I came to explore Nihilism shortly after deciding to go back to school to study graphic design. My time studying and working in engineering required me to pay very little attention to the field of Humanities, but my design degree took them into account in almost every project. In my first semester of design school, I took two courses about critical issues, one in art and one in design. Each focused on the roles of art and design in capitalist societies. I was fascinated by each course and they had a significant impact on how I began to view both society and graphic design, each of which I was becoming disinterested in. I began to look into critical graphic design, which led to an interest in philosophy. I was looking for meaning not only in design but in life. Eventually, this led me to Nihilism.
Nihilism is the philosophical point of view that everything (the universe and all things in it) is based on nothing (or on something arbitrary) and is therefore meaningless. My research into the subject involved a survey of thinkers like Friedrich Nietzsche, Jean-Paul Sartre, and Albert Camus, all of whom contributed important texts to the ideas of Nihilism and its related school of thought, Existentialism. I began to consider ways in which the themes of Nihilism, which include existential dread, anguish, and loss of meaning, might be communicated through graphic design.
This project began to take form after a few weeks of “research through making.” During this period, I generated a number prototypes that fit my theme. Two of the projects I made were of particular interest: a book of blurry photos of planes flying by at sunset, and a 12-hour time-lapse video of the park in front of my house. Rather than presenting explanatory information, these pieces embodied Nihilistic themes in less explicit ways.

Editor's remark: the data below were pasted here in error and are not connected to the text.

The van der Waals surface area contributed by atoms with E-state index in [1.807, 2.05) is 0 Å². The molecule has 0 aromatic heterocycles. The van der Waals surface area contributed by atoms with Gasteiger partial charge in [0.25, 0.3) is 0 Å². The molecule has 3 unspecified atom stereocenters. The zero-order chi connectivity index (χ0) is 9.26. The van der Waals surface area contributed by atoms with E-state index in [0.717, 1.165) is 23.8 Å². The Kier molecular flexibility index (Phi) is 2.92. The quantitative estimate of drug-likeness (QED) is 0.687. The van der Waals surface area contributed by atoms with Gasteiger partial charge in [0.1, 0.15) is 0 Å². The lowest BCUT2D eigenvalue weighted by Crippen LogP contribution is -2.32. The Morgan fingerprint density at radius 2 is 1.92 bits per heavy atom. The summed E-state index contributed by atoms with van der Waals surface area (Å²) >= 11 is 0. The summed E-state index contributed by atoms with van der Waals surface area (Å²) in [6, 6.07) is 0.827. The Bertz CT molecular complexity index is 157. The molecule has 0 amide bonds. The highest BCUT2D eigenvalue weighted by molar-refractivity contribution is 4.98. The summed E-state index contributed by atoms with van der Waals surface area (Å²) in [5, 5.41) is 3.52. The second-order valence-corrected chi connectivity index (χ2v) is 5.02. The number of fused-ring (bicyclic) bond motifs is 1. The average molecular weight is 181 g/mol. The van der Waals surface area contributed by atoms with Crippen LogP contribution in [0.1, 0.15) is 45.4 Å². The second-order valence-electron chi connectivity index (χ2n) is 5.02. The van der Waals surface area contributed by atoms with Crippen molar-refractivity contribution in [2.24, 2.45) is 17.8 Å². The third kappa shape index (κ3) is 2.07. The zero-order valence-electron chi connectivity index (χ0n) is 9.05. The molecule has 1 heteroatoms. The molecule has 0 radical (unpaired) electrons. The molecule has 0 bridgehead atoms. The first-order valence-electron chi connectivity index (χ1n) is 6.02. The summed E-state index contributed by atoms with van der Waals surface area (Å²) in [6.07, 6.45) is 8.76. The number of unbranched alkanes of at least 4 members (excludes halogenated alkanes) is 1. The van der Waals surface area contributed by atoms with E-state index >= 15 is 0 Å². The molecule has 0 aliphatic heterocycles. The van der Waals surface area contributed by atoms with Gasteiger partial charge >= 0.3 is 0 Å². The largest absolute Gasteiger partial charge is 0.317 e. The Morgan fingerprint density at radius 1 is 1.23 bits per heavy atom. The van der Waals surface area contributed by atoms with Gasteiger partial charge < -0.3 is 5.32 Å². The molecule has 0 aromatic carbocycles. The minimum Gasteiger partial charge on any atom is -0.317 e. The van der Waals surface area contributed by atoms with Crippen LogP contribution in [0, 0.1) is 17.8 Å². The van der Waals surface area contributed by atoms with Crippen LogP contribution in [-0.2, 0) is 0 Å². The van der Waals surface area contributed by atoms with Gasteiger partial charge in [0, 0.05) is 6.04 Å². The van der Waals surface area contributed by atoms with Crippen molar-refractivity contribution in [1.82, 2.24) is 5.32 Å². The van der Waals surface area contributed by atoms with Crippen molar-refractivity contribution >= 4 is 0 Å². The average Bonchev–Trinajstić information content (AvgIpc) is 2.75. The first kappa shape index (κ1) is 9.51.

I decided to expand the prototype of the photo book into a fully-realized project. One book became two, and I experimented with imagery that attempted to give the reader a sense of meaninglessness (this process was a touch melancholy). The first book uses images of ceilings seen through reflective windows, and the second contains the photos of planes at sunset. Both sets of images intend to present things that happen or exist that people don’t usually pay attention to, yet are there nonetheless; when forced to consider something that often goes unnoticed, one might begin to reflect on the meaning of one’s own existence. To contextualize the photos for the reader, each book begins with a portion of “Decline of Cosmological Values,” an essay about the meaninglessness of humanity, from Nietzsche’s book Will to Power.